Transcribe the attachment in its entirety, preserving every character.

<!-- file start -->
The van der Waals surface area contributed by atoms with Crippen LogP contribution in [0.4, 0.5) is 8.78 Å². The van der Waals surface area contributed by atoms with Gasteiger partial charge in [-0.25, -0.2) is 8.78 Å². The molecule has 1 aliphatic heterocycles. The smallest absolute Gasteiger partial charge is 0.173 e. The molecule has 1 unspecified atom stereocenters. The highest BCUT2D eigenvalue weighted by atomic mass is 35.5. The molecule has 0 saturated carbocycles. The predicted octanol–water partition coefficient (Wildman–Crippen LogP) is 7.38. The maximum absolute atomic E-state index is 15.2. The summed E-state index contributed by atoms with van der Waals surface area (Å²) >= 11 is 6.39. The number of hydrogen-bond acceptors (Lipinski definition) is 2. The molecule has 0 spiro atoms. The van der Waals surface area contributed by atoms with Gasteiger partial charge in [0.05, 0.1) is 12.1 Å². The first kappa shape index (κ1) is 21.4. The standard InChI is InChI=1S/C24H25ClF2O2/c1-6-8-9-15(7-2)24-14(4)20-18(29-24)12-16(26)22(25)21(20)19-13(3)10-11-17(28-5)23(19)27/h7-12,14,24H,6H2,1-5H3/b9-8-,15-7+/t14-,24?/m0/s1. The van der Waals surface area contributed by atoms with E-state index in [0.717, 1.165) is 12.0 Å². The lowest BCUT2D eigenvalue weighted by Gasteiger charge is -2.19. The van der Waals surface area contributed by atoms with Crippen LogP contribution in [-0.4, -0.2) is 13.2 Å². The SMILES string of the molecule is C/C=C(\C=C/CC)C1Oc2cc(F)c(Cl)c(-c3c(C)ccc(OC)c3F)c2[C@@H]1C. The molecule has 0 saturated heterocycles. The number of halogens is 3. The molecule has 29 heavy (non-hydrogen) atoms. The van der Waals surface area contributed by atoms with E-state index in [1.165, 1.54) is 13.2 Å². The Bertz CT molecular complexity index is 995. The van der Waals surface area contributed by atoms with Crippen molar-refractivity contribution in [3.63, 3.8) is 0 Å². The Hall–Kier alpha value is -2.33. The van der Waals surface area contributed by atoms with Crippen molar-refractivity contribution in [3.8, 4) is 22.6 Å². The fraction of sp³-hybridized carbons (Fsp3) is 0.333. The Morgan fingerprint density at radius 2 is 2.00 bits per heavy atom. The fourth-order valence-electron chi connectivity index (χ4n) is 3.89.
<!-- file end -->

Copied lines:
The van der Waals surface area contributed by atoms with Crippen LogP contribution in [0.4, 0.5) is 8.78 Å². The van der Waals surface area contributed by atoms with Gasteiger partial charge in [-0.25, -0.2) is 8.78 Å². The molecule has 1 aliphatic heterocycles. The smallest absolute Gasteiger partial charge is 0.173 e. The molecule has 1 unspecified atom stereocenters. The highest BCUT2D eigenvalue weighted by atomic mass is 35.5. The molecule has 0 saturated carbocycles. The predicted octanol–water partition coefficient (Wildman–Crippen LogP) is 7.38. The maximum absolute atomic E-state index is 15.2. The summed E-state index contributed by atoms with van der Waals surface area (Å²) >= 11 is 6.39. The number of hydrogen-bond acceptors (Lipinski definition) is 2. The molecule has 0 spiro atoms. The van der Waals surface area contributed by atoms with Gasteiger partial charge in [0.05, 0.1) is 12.1 Å². The first kappa shape index (κ1) is 21.4. The standard InChI is InChI=1S/C24H25ClF2O2/c1-6-8-9-15(7-2)24-14(4)20-18(29-24)12-16(26)22(25)21(20)19-13(3)10-11-17(28-5)23(19)27/h7-12,14,24H,6H2,1-5H3/b9-8-,15-7+/t14-,24?/m0/s1. The van der Waals surface area contributed by atoms with E-state index in [0.717, 1.165) is 12.0 Å². The lowest BCUT2D eigenvalue weighted by Gasteiger charge is -2.19. The van der Waals surface area contributed by atoms with Crippen LogP contribution in [-0.4, -0.2) is 13.2 Å². The SMILES string of the molecule is C/C=C(\C=C/CC)C1Oc2cc(F)c(Cl)c(-c3c(C)ccc(OC)c3F)c2[C@@H]1C. The molecule has 0 saturated heterocycles. The number of halogens is 3. The molecule has 29 heavy (non-hydrogen) atoms. The van der Waals surface area contributed by atoms with E-state index in [1.165, 1.54) is 13.2 Å². The Bertz CT molecular complexity index is 995. The van der Waals surface area contributed by atoms with Crippen molar-refractivity contribution in [3.63, 3.8) is 0 Å². The Hall–Kier alpha value is -2.33. The van der Waals surface area contributed by atoms with Crippen molar-refractivity contribution in [3.8, 4) is 22.6 Å². The fraction of sp³-hybridized carbons (Fsp3) is 0.333. The Morgan fingerprint density at radius 2 is 2.00 bits per heavy atom. The fourth-order valence-electron chi connectivity index (χ4n) is 3.89.